Disputed Facts Hearings (ACT)
Most people are familiar with the two ways a defendant can choose to deal with a criminal allegation against them: they can plead guilty or not guilty. However, many cases involve defendants who wish to take responsibility for the offence they have been charged with, but who take issue with the statement of “facts” provided by the police. These cases often proceed to what are known as disputed facts hearings.
Representations as to disputed facts
Depending on the extent of the divergence between the prosecution version and the defence version of events, it may be possible for the defendant’s solicitor to write representations to the Office of the Director of Public Prosecutions, which runs all ACT prosecutions, and propose that a different version of the alleged facts be tendered to the court to allow the matter to be finalised as a plea.
The DPP’s prosecution policy is to take into account the following considerations when deciding whether to agree to representations by the defence:
- Do witnesses appear to be honest and reliable?
- Do any appear to be exaggerating or defective in memory?
- Do any have a motive for being less than candid?
- Could their credibility be attacked?
- Is the prosecution in the public interest?
- Is the defendant likely to be found guilty?
Often, through negotiations between the prosecutor and the solicitor for the defendant, an agreement can emerge. In those cases, the matter is listed for sentence and the agreed facts go forward as the basis on which the defendant will be sentenced. But not all cases finalise so neatly.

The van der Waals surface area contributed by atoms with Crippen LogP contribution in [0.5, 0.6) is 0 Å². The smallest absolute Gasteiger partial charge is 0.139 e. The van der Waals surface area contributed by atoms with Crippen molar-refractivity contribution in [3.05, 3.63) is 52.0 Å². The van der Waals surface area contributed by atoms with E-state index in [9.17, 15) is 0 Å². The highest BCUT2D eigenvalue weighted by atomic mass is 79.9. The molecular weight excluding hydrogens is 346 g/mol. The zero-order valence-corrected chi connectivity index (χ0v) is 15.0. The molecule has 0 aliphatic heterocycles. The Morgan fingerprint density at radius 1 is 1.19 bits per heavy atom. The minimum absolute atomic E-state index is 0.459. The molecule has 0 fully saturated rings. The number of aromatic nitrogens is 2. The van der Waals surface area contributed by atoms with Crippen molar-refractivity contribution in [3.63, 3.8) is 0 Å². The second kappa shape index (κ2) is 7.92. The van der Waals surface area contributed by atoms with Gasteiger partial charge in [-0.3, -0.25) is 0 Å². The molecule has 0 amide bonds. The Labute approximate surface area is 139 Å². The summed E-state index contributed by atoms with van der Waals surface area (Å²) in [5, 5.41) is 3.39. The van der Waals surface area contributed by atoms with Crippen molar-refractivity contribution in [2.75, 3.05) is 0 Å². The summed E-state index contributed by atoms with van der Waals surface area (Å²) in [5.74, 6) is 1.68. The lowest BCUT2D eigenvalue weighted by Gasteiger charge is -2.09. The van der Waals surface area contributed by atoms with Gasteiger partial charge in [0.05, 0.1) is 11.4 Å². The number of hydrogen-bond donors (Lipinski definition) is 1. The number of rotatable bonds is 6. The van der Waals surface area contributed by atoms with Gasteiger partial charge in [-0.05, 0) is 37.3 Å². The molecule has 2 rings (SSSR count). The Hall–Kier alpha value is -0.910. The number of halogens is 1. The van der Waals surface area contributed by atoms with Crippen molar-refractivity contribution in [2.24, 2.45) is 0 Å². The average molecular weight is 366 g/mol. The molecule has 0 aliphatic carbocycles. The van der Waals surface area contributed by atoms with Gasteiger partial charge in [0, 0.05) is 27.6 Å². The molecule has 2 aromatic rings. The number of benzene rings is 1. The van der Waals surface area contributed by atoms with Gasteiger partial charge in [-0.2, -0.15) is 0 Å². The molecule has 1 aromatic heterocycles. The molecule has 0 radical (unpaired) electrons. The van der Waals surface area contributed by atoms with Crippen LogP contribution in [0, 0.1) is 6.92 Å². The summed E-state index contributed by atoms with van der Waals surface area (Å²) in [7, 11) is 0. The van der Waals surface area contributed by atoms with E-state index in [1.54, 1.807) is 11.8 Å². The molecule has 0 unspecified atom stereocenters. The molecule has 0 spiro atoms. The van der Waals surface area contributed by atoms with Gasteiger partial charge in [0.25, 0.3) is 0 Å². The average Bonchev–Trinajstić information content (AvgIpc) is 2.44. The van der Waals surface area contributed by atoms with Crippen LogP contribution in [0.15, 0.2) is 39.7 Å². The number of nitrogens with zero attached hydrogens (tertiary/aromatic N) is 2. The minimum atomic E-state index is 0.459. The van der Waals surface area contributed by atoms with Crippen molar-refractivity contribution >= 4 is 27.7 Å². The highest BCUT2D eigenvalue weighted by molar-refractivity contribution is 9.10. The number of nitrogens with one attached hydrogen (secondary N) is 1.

Running a disputed facts hearing
When representations fail to resolve a matter, the defendant can instruct that the case be taken to a disputed facts hearing. When this occurs, the defendant acknowledges that the elements of the offence – including the relevant level of intent, where applicable – are made out. However, they do not accept the contextual matrix presented by the police. The result is a disputed facts hearing.
A disputed facts hearing runs, on a plea of guilty, much in the same vein as a full contested hearing on a plea of not guilty. The prosecution goes first, calling its evidence and having its witnesses available for cross-examination by the defence. At the close of the prosecution case, the defence case begins, which may or may not involve the defendant giving evidence. If they do not give evidence, the jury must be told (or judges and magistrates must direct themselves) that their silence is not evidence of guilty, does not constitute an admission by the accused, many not be used to fill gaps in the prosecution case and may not be used as a make-weight in assessing whether the prosecution has proved its case beyond a reasonable doubt. This is known as an “Azzopardi direction” from the case of Azzopardi v The Queen (2001) 205 CLR 50 per Justices Gaudron, Gummow, Kirby and Haine.
That said, in a disputed facts hearing, it is more likely than not that a defendant would be advised by his or her solicitor that giving a version of events was critical to his or her chances of success.
Disputed facts in R v Vardai
The judgment of Acting Justice Robinson in the 2020 ACT decision of R v Vardai clearly showed the workings of a disputed facts hearing. The charge was recklessly inflicting grievous bodily harm, for which the maximum penalty is 13 years imprisonment.